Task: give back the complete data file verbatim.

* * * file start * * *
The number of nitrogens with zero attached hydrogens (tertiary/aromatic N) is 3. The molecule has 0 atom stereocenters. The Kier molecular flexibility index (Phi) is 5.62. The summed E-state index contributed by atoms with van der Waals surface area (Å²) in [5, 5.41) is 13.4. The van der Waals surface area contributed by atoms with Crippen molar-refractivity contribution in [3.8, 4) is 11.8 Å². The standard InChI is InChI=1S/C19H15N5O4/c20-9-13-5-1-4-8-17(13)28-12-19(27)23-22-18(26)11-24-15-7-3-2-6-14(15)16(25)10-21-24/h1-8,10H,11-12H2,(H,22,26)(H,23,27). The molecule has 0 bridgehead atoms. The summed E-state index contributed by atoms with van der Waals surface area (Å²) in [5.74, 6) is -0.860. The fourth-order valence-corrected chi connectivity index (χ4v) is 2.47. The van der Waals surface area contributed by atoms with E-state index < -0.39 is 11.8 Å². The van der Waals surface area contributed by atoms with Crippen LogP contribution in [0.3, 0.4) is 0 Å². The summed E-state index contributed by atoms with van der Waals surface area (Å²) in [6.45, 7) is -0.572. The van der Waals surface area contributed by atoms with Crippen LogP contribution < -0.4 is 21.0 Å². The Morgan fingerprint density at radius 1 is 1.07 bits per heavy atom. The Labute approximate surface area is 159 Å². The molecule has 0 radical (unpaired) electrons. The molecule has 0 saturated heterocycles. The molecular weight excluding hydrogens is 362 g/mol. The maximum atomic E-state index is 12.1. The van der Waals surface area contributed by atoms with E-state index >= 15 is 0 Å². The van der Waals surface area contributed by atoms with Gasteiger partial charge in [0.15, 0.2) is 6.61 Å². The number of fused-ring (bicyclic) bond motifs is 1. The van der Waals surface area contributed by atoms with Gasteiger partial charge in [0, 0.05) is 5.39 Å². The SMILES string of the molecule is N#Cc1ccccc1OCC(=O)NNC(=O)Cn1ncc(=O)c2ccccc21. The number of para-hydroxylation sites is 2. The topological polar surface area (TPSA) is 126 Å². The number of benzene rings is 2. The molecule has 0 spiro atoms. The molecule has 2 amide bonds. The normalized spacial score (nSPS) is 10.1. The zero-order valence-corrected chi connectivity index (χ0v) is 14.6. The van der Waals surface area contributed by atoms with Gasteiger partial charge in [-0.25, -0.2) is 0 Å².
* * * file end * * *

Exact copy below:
The number of nitrogens with zero attached hydrogens (tertiary/aromatic N) is 3. The molecule has 0 atom stereocenters. The Kier molecular flexibility index (Phi) is 5.62. The summed E-state index contributed by atoms with van der Waals surface area (Å²) in [5, 5.41) is 13.4. The van der Waals surface area contributed by atoms with Crippen molar-refractivity contribution in [3.8, 4) is 11.8 Å². The standard InChI is InChI=1S/C19H15N5O4/c20-9-13-5-1-4-8-17(13)28-12-19(27)23-22-18(26)11-24-15-7-3-2-6-14(15)16(25)10-21-24/h1-8,10H,11-12H2,(H,22,26)(H,23,27). The molecule has 0 bridgehead atoms. The summed E-state index contributed by atoms with van der Waals surface area (Å²) in [5.74, 6) is -0.860. The fourth-order valence-corrected chi connectivity index (χ4v) is 2.47. The van der Waals surface area contributed by atoms with E-state index < -0.39 is 11.8 Å². The van der Waals surface area contributed by atoms with Crippen LogP contribution in [0.3, 0.4) is 0 Å². The summed E-state index contributed by atoms with van der Waals surface area (Å²) in [6.45, 7) is -0.572. The van der Waals surface area contributed by atoms with Crippen LogP contribution < -0.4 is 21.0 Å². The Morgan fingerprint density at radius 1 is 1.07 bits per heavy atom. The Labute approximate surface area is 159 Å². The molecule has 0 radical (unpaired) electrons. The molecule has 0 saturated heterocycles. The molecular weight excluding hydrogens is 362 g/mol. The maximum atomic E-state index is 12.1. The van der Waals surface area contributed by atoms with E-state index >= 15 is 0 Å². The van der Waals surface area contributed by atoms with Gasteiger partial charge in [0.15, 0.2) is 6.61 Å². The number of fused-ring (bicyclic) bond motifs is 1. The van der Waals surface area contributed by atoms with Gasteiger partial charge in [0, 0.05) is 5.39 Å². The SMILES string of the molecule is N#Cc1ccccc1OCC(=O)NNC(=O)Cn1ncc(=O)c2ccccc21. The number of para-hydroxylation sites is 2. The topological polar surface area (TPSA) is 126 Å². The number of benzene rings is 2. The molecule has 0 spiro atoms. The molecule has 2 amide bonds. The normalized spacial score (nSPS) is 10.1. The zero-order valence-corrected chi connectivity index (χ0v) is 14.6. The van der Waals surface area contributed by atoms with Gasteiger partial charge in [-0.25, -0.2) is 0 Å².